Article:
At fifteen years old I was through racing Soap Box Derby cars, so I went to the local Ford garage to apply for a job. They hired me be to sweep floors, pump gas, wash and grease cars and stock shelves. What I wouldnít give now to go through some of those shelves of new old stock parts. One day someone traded in a 40 Ford convertible with a Columbia overdrive. I really wanted that car. I talked the salesman into letting me take it home to get Mom's approval (and financial support) to buy it. I took my Grandpa from Bear Creek and my Mom for a ride, but they were not too impressed. They didnít think that a 16 year old needed a hot V-8 convertible. So, they came up with a plan. Mom would buy Grandpa a mid 40ís Studebaker and Grandpa would give me his Model A Business coupe. Well, that is what happened and this Model A became my wheels through High School in 1955. It was stored through our early years of marriage and in the mid-60's I restored it as best as I knew how. I put about 1500 miles on it and we decided that a Model A sedan would be better with our three small children. So, this Model A was stored and would not see the road again for 45 years. In 2010, after a two- year restoration, the finished restoration picture was taken on my first test drive. I sent this article and a picture to Old Cars magazine and it made the cover and featured article for that month. This soon became my favorite ride. We took it to my 55th class reunion in Clintonville in September, 2010.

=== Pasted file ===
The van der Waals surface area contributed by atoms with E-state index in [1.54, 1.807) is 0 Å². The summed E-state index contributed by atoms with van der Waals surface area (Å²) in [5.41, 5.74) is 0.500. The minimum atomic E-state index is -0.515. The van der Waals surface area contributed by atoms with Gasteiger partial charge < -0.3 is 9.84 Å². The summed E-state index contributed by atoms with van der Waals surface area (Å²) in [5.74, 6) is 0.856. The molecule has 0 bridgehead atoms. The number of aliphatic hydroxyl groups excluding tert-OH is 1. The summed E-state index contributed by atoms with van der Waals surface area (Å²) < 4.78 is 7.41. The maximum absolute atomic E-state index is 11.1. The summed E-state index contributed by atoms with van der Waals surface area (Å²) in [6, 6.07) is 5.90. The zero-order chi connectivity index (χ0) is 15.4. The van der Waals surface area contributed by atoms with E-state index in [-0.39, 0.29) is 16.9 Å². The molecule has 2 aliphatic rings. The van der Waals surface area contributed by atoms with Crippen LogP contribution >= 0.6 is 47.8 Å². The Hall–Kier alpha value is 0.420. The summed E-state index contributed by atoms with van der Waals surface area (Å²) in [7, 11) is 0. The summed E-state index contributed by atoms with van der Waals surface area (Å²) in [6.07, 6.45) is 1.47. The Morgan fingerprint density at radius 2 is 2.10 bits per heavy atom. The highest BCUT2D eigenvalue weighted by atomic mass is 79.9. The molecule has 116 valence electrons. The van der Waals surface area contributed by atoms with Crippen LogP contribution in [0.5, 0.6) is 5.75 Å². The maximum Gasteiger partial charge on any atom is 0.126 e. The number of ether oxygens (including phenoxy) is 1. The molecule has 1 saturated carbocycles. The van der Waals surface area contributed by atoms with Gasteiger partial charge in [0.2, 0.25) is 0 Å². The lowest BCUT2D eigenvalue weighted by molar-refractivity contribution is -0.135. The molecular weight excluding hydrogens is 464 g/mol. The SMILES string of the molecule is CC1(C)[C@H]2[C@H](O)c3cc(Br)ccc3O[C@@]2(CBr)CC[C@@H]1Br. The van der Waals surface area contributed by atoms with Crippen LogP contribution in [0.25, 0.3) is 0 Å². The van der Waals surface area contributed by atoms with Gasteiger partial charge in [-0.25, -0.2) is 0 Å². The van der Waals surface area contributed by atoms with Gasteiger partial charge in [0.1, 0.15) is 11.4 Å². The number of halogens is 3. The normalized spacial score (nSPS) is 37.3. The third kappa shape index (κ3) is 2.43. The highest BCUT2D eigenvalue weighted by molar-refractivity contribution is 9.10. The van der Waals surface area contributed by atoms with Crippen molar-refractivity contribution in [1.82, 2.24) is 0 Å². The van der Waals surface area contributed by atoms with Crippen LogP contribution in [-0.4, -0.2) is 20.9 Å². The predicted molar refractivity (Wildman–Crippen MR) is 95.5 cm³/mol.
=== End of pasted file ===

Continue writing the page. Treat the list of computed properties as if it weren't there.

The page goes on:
I think my Grandpa would be pleased to know that I plan to continue the tradition and give this car to Preston, my oldest Grandson. He is 14 now and this car will be his if he wants it when he turns sixteen (I am hoping that he does not plan to put a hot V-8 in it). I am also hoping that together we can drive it to California in 2019 and hoping that his Dad will sell some Mustangs to make room for another great car.

It's been nearly 4 months since this article was written. I've gone back and re read it. What a wonderful upbringing Mr Knapp had. What a great article Mr Knapp.
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Old 07-30-2018, 03:17 PM   #13
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Engine Failures in Agcat aeroplane.